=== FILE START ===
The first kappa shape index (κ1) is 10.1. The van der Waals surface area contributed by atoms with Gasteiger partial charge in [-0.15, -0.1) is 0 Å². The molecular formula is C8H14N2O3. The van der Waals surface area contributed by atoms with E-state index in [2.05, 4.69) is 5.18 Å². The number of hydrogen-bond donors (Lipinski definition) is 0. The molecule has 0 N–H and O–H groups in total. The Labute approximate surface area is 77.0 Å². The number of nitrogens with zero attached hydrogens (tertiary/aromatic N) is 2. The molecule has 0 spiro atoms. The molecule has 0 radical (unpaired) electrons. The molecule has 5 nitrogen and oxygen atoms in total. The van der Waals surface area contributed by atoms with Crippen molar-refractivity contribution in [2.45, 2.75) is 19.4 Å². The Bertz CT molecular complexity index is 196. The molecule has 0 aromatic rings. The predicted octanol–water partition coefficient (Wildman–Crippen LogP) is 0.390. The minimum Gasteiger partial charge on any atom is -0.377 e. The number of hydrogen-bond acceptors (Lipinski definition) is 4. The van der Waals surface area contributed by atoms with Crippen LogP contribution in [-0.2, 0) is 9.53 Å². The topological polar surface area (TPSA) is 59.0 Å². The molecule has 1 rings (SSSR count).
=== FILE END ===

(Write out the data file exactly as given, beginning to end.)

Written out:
The first kappa shape index (κ1) is 10.1. The van der Waals surface area contributed by atoms with Gasteiger partial charge in [-0.15, -0.1) is 0 Å². The molecular formula is C8H14N2O3. The van der Waals surface area contributed by atoms with E-state index in [2.05, 4.69) is 5.18 Å². The number of hydrogen-bond donors (Lipinski definition) is 0. The molecule has 0 N–H and O–H groups in total. The Labute approximate surface area is 77.0 Å². The number of nitrogens with zero attached hydrogens (tertiary/aromatic N) is 2. The molecule has 0 spiro atoms. The molecule has 0 radical (unpaired) electrons. The molecule has 5 nitrogen and oxygen atoms in total. The van der Waals surface area contributed by atoms with Crippen molar-refractivity contribution in [2.45, 2.75) is 19.4 Å². The Bertz CT molecular complexity index is 196. The molecule has 0 aromatic rings. The predicted octanol–water partition coefficient (Wildman–Crippen LogP) is 0.390. The minimum Gasteiger partial charge on any atom is -0.377 e. The number of hydrogen-bond acceptors (Lipinski definition) is 4. The van der Waals surface area contributed by atoms with Crippen LogP contribution in [-0.2, 0) is 9.53 Å². The topological polar surface area (TPSA) is 59.0 Å². The molecule has 1 rings (SSSR count).